Dynamic Modeling and Nonlinear Parameter Estimation of Nanofiltration Membranes
AIChE Member Credits 0.5 AIChE Members $19.00 AIChE Graduate Student Members Free AIChE Undergraduate Student Members Free Computing and Systems Technology Division Members Free Non-Members $29.00
- Type: Conference Presentation
- Conference Type: AIChE Spring Meeting and Global Congress on Process Safety
- Presentation Date: April 21, 2021
- Duration: 20 minutes
- Skill Level: Intermediate
- PDHs: 0.50
In this talk, we present an integrated experimental and data analysis technique to dynamically characterize nanofiltration membranes, resulting in differential-algebraic process models with quantified uncertainty suitable for process design. Experiments were run in a 10 mL dead-end filtration Amicon 8010 stirred cell connected with a dialysate tank. We conducted transport studies by loading both the cell and tank with predetermined concentrations of the desired salt and pressurizing the system with nitrogen gas. This apparatus design allows for continuous monitoring of permeate sample mass. Both retentate and sample concentrations are measured at regular intervals. We then postulate a family of differential-algebraic equation models for the system. Nonlinear regression is used to successfully calibrate hydraulic permeability, solute permeability coefficient, and reflection coefficient parameters in the model. These parameters correspond to the membrane transport properties and depend on the membrane chemistry, membrane nanostructure, and thermodynamics of the membrane-solution interface. As proof of concept, we consider diafiltration experiments for Mg2+ and K+ ions across an NF-90 nanofiltration membrane. We cast nonlinear parameter estimation as a multi-objective least-squares optimization problem and explore the trade-offs between different experimental observations, i.e., the mass of collected samples and sample concentrations. Through this analysis, we determined reflection coefficient is not identifiable in conventional filtration experiments and used the model to inform the diafiltration experiment design that covers higher concentrations. Finally, we discuss how the proposed dynamic experiments and data analysis technique require much less data than classical steady-state experiments to create and validate a model.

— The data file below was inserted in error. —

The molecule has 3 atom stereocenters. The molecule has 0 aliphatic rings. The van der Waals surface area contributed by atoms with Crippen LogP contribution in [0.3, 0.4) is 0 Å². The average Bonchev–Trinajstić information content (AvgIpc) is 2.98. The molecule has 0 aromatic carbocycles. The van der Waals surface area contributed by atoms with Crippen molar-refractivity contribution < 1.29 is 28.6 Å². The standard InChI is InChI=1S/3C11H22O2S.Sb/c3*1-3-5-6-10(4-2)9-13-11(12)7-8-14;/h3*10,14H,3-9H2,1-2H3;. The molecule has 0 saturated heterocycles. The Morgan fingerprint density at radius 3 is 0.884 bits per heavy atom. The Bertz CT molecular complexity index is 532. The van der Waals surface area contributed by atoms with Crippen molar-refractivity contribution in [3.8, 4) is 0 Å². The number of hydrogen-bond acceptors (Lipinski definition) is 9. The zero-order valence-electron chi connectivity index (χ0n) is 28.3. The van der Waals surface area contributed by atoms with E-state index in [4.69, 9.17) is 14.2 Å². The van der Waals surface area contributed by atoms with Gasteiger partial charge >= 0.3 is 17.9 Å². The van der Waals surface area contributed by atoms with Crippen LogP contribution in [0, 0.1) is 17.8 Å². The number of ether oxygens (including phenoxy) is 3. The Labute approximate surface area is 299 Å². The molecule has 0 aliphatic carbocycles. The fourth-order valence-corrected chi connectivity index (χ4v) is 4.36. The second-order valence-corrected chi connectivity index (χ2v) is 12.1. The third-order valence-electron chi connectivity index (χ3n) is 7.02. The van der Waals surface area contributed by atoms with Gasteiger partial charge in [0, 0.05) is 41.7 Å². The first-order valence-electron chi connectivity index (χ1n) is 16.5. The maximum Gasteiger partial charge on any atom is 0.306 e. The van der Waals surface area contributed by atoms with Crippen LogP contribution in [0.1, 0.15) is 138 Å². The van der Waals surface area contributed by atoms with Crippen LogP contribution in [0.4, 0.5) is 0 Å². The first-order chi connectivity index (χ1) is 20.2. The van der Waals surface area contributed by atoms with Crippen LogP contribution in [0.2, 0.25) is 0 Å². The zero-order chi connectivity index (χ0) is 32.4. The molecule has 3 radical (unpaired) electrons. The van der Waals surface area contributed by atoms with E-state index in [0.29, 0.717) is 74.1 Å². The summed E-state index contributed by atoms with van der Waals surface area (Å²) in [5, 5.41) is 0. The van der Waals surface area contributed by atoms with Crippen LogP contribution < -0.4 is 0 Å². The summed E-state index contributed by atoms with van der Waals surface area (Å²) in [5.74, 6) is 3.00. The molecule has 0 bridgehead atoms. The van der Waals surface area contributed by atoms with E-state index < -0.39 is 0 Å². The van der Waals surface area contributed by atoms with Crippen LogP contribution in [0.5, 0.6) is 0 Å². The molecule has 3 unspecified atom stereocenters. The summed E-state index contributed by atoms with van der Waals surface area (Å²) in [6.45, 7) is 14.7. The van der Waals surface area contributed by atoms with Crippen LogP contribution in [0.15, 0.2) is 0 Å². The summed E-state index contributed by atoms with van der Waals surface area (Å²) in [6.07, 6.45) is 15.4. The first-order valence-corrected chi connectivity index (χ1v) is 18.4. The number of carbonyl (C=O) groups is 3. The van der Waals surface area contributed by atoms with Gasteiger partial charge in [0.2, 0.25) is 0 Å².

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|AIChE Member Credits||0.5|
|AIChE Graduate Student Members||Free|
|AIChE Undergraduate Student Members||Free|
|Computing and Systems Technology Division Members||Free|